“I am selling almost all physical possession­s,” Musk wrote during that whirlwind period in May. “Will own no house.”

That same month, Musk oversaw the most important mission in SpaceX’s history, with the successful launch to space — and safe return — of a pair of NASA astronauts, becoming the first private company to fly humans into orbit.

And like so many California­ns who have become fed up with the state’s politics and frequent natural disasters, Musk last year moved to Texas.

As he moved and focused more energy on SpaceX, Tesla employees said he didn’t have the same presence he once did. Special requests from Musk dwindled.

Tesla’s hotly anticipate­d Model Y crossover, released in 2020, has struggled, prompting the company to yank some variations from the lineup and cut the price by up to $3,000 at a time. Its refreshed Model S includes a controvers­ial half-moon “yoke”-style steering wheel that aims to automate turn signals and gear selections, something likely to be scrutinize­d by regulators.

The Model Y faced quality control concerns after its launch early last year, including reports that the roof of a brand-new vehicle blew off, and a back seat was not attached. Some analysts attributed poor build quality to the strain of producing cars during the pandemic.

Meanwhile, Tesla in October debuted the feature suite it dubs “Full Self-Driving” amid regulatory and industry concerns it was not ready. The company is not using the most advanced hardware available and is instead opting for a cheaper approach that relies on a series of interconne­cted cameras to stitch together live images of what the car sees.

Some of Tesla’s current fleet of passenger vehicles are nearing a decade old — with the flagship Model S and the Model X SUV facing a recall over faulty hightech screens that failed to meet automotive standards.

And observers balked at Tesla’s response to the screen recall ordered by federal regulators in January. The company’s vice president of legal argued that Tesla’s giant center screens should not be expected to last the life span of the vehicle, raising concerns about the longevity of the cars overall.

Musk now finds himself with the chance to expand Tesla’s global reach in Europe and Asia, and stretch its appeal to the middle of the country where Tesla plans to build its Cybertruck.

Tesla has started constructi­on on a factory in Austin, and another near Berlin that is expected to supply its vehicles in Europe. Meanwhile, it is continuing an aggressive expansion into Asia, after the company built a facility in Shanghai where it is manufactur­ing a locally made variant of its Model 3 and Model Y.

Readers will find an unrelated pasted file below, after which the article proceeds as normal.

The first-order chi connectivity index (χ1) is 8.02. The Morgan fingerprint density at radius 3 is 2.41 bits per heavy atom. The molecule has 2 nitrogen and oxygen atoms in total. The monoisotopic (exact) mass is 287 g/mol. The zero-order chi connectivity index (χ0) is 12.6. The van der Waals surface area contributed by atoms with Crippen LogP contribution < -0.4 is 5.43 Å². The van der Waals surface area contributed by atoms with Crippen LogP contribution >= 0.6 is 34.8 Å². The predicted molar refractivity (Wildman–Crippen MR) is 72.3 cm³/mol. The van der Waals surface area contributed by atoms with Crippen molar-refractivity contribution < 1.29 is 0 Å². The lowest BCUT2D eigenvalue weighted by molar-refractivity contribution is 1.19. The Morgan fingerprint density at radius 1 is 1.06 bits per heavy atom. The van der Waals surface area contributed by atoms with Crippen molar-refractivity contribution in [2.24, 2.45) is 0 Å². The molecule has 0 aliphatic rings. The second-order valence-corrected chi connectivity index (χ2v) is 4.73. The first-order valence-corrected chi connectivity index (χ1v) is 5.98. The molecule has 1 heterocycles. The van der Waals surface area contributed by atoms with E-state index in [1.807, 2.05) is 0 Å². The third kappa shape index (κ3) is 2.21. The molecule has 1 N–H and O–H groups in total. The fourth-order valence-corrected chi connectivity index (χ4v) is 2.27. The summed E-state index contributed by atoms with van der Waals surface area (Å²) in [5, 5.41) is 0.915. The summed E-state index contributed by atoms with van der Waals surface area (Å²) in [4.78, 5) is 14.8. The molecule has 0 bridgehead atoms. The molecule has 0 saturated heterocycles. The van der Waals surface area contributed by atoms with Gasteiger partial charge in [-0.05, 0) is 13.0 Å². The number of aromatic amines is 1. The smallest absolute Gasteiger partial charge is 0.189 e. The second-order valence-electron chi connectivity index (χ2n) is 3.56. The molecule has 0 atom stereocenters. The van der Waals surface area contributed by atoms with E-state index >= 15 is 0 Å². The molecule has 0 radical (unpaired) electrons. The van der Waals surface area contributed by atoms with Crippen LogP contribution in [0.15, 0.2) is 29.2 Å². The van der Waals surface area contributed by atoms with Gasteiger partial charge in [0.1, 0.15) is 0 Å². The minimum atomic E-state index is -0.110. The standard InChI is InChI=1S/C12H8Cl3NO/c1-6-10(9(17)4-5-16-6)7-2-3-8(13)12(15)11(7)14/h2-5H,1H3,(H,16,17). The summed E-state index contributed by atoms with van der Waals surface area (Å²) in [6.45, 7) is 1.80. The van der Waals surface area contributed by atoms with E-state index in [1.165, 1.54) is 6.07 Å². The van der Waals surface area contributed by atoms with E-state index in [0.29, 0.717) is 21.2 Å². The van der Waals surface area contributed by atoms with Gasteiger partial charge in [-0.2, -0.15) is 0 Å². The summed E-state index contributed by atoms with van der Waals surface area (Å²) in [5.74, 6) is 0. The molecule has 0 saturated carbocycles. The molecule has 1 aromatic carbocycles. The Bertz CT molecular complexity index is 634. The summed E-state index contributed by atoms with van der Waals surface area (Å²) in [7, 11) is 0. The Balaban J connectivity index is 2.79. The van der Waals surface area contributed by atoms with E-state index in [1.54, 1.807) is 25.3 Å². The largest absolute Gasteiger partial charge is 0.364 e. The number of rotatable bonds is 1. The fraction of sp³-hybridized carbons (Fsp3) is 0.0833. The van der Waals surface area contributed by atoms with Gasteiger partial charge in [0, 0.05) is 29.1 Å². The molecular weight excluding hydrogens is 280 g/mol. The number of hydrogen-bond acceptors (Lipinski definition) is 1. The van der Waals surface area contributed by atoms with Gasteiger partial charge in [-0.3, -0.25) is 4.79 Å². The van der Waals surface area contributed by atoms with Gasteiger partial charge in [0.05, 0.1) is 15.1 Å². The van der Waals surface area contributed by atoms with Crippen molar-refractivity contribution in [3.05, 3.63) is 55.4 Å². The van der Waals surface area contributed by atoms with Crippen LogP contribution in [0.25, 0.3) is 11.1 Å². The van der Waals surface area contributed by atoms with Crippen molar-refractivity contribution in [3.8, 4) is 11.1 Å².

Musk has staked his bets on the Model Y crossover, which he has said will outsell its models S, X and 3 combined. He says he ultimately wants Tesla to build 20 million cars per year.

Such claims might normally strike investors as pie-in-the-sky prediction­s.

“Even a Jobs comparison is unfair at times because [Musk is] even one step even more extreme in terms of what he’s done publicly,” said Gene Munster, an investor and managing partner of Loup Ventures who follows Tesla and Musk closely. “There is a group of founders and CEOs that are controvers­ial but do a great job for shareholde­rs, and that’s Steve Jobs and that’s Elon.”

Investors and analysts point to more recent concerning signs. Just this month, Tesla said in a business filing that it had invested $1.5 billion in bitcoin and would begin accepting the cryptocurr­ency as a payment. While it’s a potentiall­y savvy move to benefit from the volatile cryptocurr­ency, analysts also said it entails serious financial risk.

After Musk last weekend opined on Twitter that the value of cryptocurr­encies seemed too high, bitcoin values fell by around $10,000.

“We’re seeing this with Elon Musk: a lack of impulse control,” said Chatman, the UC-Berkeley professor.

One employee, who spoke on the condition of anonymity because he was not authorized to speak publicly about company matters, said he winced as he learned a fellow factory employee had poured $70,000 derived from company-issued Tesla stock into bitcoin, following Musk’s lead.

“He knows whatever he says, people do and he’s taking advantage of it,” the worker said. He recalled warning his co-worker that Musk “doesn’t care about you; he’ll ruin you.”

 ?? BRITTA PEDERSEN/POOL/AGENCE FRANCEPRES­SE/GETTY IMAGES ?? Elon Musk, the chief executive of both SpaceX and Tesla, appears to be overextend­ed.
BRITTA PEDERSEN/POOL/AGENCE FRANCEPRES­SE/GETTY IMAGES Elon Musk, the chief executive of both SpaceX and Tesla, appears to be overextend­ed.
 ?? WASHINGTON POST PHOTO ILLUSTRATI­ON; REUTERS; ISTOCK ??
WASHINGTON POST PHOTO ILLUSTRATI­ON; REUTERS; ISTOCK